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My Turn: A lifetime treat in a summer job

Michael 3, and William, 6, Corio, on a

Michael 3, and William, 6, Corio, on a sidewalk in Smithtown, getting service from Good Humor man Charles Deitch. (June 16,1973) Credit: Newsday/Mitch Turner

During the summers while attending college, I worked as a Good Humor man. This was in the mid-1960s, and the work rules were simple; as driver/salesmen, we worked seven days a week from Memorial to Labor Day, rain or shine. The Good Humor depot was located in North Lindenhurst, and every morning at 10, the vast fleet of white trucks, embossed with a large partially eaten chocolate-covered ice cream, gassed up and headed for their routes.

Our territory covered neighborhoods from the Hamptons to the Queens line. The day ended after 11 p.m. when the trucks returned and restocked for the next day. The day's receipts, bills with large bags of coins, were counted and turned in. Half the drivers were long-term employees, returning year after year. The other half were college kids whose ranks were thinned by attrition at summer's end.

Training consisted of one day's observation on a truck with an experienced driver. I don't remember seeing more than a half a dozen women drivers during the time I worked there. The uniform was white from top to bottom except for the blue bow tie and quasi-naval officer's hat. Both were methodically stuffed in the glove compartment at the first traffic light out of the depot.

The job was just like you remember seeing, a retail ice cream store on wheels at your doorstep. Seventy-five percent of the customers were children, and the remaining 25 percent were children with parents. Yes, there was free ice cream on your birthday, your choice, and no it was not that big of a risk. Only one quarter of my customer base was eligible, since the season lasted only three months. The entire block would turn out to verify the correct birthday for the correct kid. Toasted Almond, Chocolate Eclair, and Vanilla Good Humor, priced to sell at 15 cents, always sold the most, followed closely by the 5-cent Whammy Stix.

The job had unexpected benefits: fresh air, great suntan, and an exercise regimen generated by relentless bell jingling and climbing in and out of the truck a couple hundred times a day. The salary structure was attractive -- no hourly wage, pay was 100 percent commission-based. I earned 25 percent on all ice cream sold. And after joining the union, the commission jumped to 33 percent; and we were paid weekly by check. I gained an additional advantage by returning subsequent years; the longer I stayed, the better routes I received. I considered Good Humor the premier ice cream street vendor, but I always had plenty of competition; it was literally on the next street or around the corner. Bungalow Bar and Mister Softee were omnipresent and had their following. It was a long season, and, after awhile, every day seemed like an extension of the last. By Labor Day, I was ready to return to college.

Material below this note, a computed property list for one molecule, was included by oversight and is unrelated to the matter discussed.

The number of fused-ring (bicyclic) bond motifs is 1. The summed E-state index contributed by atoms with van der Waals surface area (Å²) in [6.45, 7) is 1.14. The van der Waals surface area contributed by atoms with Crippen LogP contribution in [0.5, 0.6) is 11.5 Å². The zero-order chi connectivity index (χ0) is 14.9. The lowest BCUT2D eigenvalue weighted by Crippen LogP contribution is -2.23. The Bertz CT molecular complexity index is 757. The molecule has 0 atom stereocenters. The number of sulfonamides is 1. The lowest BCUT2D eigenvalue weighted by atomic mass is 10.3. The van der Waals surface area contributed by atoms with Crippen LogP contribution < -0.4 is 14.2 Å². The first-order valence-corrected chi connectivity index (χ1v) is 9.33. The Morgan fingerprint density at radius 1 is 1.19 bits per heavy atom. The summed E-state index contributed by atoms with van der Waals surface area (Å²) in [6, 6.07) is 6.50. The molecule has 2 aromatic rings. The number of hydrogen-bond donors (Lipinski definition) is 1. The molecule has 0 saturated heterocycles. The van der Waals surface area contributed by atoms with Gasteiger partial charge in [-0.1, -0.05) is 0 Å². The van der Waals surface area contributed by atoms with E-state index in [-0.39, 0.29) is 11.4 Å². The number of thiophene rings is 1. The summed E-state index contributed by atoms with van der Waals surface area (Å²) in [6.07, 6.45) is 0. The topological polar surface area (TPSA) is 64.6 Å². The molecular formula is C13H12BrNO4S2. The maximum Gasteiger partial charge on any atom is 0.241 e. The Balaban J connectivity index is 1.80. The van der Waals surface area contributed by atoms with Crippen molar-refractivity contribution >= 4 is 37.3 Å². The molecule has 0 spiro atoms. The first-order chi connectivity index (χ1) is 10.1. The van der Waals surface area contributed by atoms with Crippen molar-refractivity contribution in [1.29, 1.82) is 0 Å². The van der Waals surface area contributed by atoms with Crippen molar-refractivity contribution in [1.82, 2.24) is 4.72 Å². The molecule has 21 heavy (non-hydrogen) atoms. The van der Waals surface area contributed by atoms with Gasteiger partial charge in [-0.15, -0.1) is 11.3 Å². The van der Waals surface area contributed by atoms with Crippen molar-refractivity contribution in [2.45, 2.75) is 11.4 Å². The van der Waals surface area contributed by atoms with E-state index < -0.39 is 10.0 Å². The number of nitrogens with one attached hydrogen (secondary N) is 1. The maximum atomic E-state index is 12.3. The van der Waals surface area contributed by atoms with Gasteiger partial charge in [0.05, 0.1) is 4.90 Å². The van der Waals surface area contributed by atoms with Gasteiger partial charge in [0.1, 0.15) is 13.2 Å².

Looking back over more than 40 years, this job offered a lot more than a good salary. I learned how to work independently, deal with people and handle money. I recognized the challenge of growing a business opportunity and realized early that customer service was vital to success. This oddity of a summer job offered invaluable work experience that resulted in a business education that lasted a lifetime. And I gained all this on those 15 cent sales.

As a postscript, I supplemented my summer earnings with a collage loan. Upon graduation, I owed $3,200 to a local Long Island bank and immediately began making monthly payments of $52.88. I continued making the payments for the next seven years. While it doesn't sound like a lot of money now, it was equivalent to a car payment, and there were times when the payments were difficult to make. After mailing the last check, my wife and I celebrated, and a month later we received a letter from the bank loan officer congratulating us and inviting us to lunch . . . on the bank!

--Louis F. Knecht, Jericho


A valuable '50s work ethic


Growing up in New York City during the '40s and '50s, I consider myself part of a "fortunate generation."

I had two parents who motivated me and instilled in me the importance of education.

After graduating high school, I was admitted to Hunter College, Bronx campus. Hunter is part of the CUNY system. Tuition for four years, leading to a baccalaureate degree was a total of $150, including texts.

Yes, I worked to pay this tuition. One week of part-time work or full-time summer employment more than paid for tuition for a semester at Hunter.

Sometimes, I had more than one job. Stock and delivery boy at several pharmacies, delivery boy for a florist, "soda jerk," the New York Yankee ticket office, Montgomery Ward, but mainly, the U.S. Postal Service for three years were a few of my jobs during college. Each of these jobs gave me a great work ethic which carried over to my professional life.

The $150 undergraduate degree was a golden passport to opportunities I would never have had. Today's generation certainly does not have the same availability of a great education at such a low cost.

--Coleman Kushner, Woodbury


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